I love real questions. Real questions can lead to real answers.
In the May 18 edition of this paper, in an article titled “Fun or Done,” Nicole Vaugeois, the B.C. regional innovation chair in tourism and sustainable rural development at Vancouver Island University, was reported as saying: “Most destinations spend most of their time and money selling their destination, but most visitors spend most of their time and money seeking amazing experiences. The destination is where they have the experiences. My suggestion is to stop thinking about destination development and start thinking about visitor experience development.”
The simplest response to a statement like this is “I agree” or “I disagree.” Either can be a great start to some real questions leading to real answers.
“What kinds of experiences are people that come to Vancouver Island looking for?
“What kinds of experiences might draw people to our area, and are those kinds of experiences in keeping with what we want our area to be about?”
“Are we satisfied with our area simply being about a year round experience of being a quiet place, in a beautiful setting?”
Or, more basic. “Is this true? … Really. I need to know, is this true?”
Vaugeois’ statement struck me, because I recently listened to a talk by Dr. Reginald Bibby, who holds the Board of Governors Research Chair in the Department of Sociology at the University of Lethbridge, discussing the research findings reported in his most recent book titled Beyond the Gods and Back.
In this talk Bibby stated: “In all my years of research, I have never heard someone say they are looking for a church. People aren’t looking for a church, they are looking for ministry.”
Like the statement about tourists, this invites some real questions. Just substitute “Vancouver Island” or “area” with “church.”
But real questions can make us … uncomfortable. As a result, often we don’t ask them. Instead, those of us in organizations, whether a church, or a city, respond with statements or questions that enable us to simply dismiss, or ignore the realities the statement might reveal.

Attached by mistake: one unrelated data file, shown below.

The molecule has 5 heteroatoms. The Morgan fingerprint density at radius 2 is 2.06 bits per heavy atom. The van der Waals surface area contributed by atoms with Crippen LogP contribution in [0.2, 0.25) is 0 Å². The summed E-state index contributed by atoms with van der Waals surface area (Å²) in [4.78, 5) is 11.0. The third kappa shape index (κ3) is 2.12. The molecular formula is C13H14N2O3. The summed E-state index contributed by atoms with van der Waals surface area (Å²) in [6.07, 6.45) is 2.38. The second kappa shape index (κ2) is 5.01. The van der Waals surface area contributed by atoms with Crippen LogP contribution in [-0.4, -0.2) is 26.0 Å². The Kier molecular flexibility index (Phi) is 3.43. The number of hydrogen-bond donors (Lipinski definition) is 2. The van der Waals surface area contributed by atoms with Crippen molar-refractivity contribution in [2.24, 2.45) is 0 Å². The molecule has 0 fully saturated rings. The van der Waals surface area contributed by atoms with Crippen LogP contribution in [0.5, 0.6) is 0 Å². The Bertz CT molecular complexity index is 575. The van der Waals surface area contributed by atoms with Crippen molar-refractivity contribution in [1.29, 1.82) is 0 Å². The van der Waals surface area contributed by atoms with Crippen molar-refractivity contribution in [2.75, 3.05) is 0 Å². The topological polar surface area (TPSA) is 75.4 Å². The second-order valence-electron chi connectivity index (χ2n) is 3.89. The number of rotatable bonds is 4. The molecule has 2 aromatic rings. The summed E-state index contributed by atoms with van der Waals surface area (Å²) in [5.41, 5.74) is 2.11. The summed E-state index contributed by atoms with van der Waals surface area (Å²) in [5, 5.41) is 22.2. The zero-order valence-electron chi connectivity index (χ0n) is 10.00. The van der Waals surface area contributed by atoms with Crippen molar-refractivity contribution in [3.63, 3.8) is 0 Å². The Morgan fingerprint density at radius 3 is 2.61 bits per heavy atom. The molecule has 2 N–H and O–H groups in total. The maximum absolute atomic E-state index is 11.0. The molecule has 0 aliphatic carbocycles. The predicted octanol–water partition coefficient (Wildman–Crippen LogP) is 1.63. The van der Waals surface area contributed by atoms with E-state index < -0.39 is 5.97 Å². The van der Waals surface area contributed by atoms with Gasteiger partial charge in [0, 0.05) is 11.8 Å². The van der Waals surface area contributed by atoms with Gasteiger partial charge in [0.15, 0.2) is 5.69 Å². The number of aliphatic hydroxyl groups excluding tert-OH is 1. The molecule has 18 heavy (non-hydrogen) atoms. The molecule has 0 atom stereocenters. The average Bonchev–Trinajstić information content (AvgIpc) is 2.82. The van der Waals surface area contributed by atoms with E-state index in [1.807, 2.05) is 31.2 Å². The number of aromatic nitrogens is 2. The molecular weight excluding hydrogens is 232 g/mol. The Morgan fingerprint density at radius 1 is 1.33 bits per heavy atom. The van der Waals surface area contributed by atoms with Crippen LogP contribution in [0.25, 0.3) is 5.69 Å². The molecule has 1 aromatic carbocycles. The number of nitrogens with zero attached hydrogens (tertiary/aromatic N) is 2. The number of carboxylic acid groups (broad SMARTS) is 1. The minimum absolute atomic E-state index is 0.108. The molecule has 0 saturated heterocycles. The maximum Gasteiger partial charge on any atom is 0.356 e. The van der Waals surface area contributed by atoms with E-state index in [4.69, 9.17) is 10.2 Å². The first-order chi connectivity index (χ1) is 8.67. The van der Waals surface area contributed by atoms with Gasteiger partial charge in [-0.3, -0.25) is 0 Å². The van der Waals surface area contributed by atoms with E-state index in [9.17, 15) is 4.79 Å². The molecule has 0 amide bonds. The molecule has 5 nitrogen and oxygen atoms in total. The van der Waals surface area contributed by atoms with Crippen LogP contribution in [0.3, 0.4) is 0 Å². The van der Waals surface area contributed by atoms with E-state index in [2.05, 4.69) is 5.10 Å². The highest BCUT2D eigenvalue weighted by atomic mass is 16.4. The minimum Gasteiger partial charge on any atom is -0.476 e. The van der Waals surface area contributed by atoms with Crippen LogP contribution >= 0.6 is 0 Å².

I hope some real questions are asked as a result of the “Fun or Done” article.
I have seen their value. Real questions changed my life. My own questions, and others, took me from being a happy, atheist-agnostic young adult, to being a joyful 57-year-old child of God, who continues to learn from Jesus.
Bibby’s research suggests that spiritual guidance is the ministry most people are looking for from a church.
So, I invite you to bring your questions, your real questions about spiritual guidance, to any of the Christian congregations and leaders in this area.
To get this started, yesterday I asked the people present in my study: “What questions have you heard from people, and how have you answered them?”
I hadn’t given them advance warning, and that made it difficult for them to come up with an answer, so I asked them another question I have heard from many people who are wondering what earthly good faith in Christ is: “What difference has Jesus made in your life?”
In 10 minutes, all five had given an answer.
“Without Jesus, and being a child of God, I don’t know how I would cope with living with all the problems in this world.”
“He gives me hope to carry on in the differences we have with people and the difficulties we have in life.”
“He enables me to unload all my problems and trust God will take care of it in His way.”
“He is a source .. of power, companionship, love, compassion, understanding, patience … all that is good.”
“He is the one stability in my life I can trust for guidance, which gives me peace.”
One person said a question he has heard is: “If God knows everything, it’s already decided whether I will be in heaven. So why believe?”
His answer to this: “God knows, but I don’t. We just know what God tells us in the Scriptures: We must believe in Jesus who died for our sins and gives us faith in God’s goodness.”
I know some of you have some real questions about this. I would love to hear them.
Pastor Craig Tufts, Our Saviour Lutheran Church, Parksville.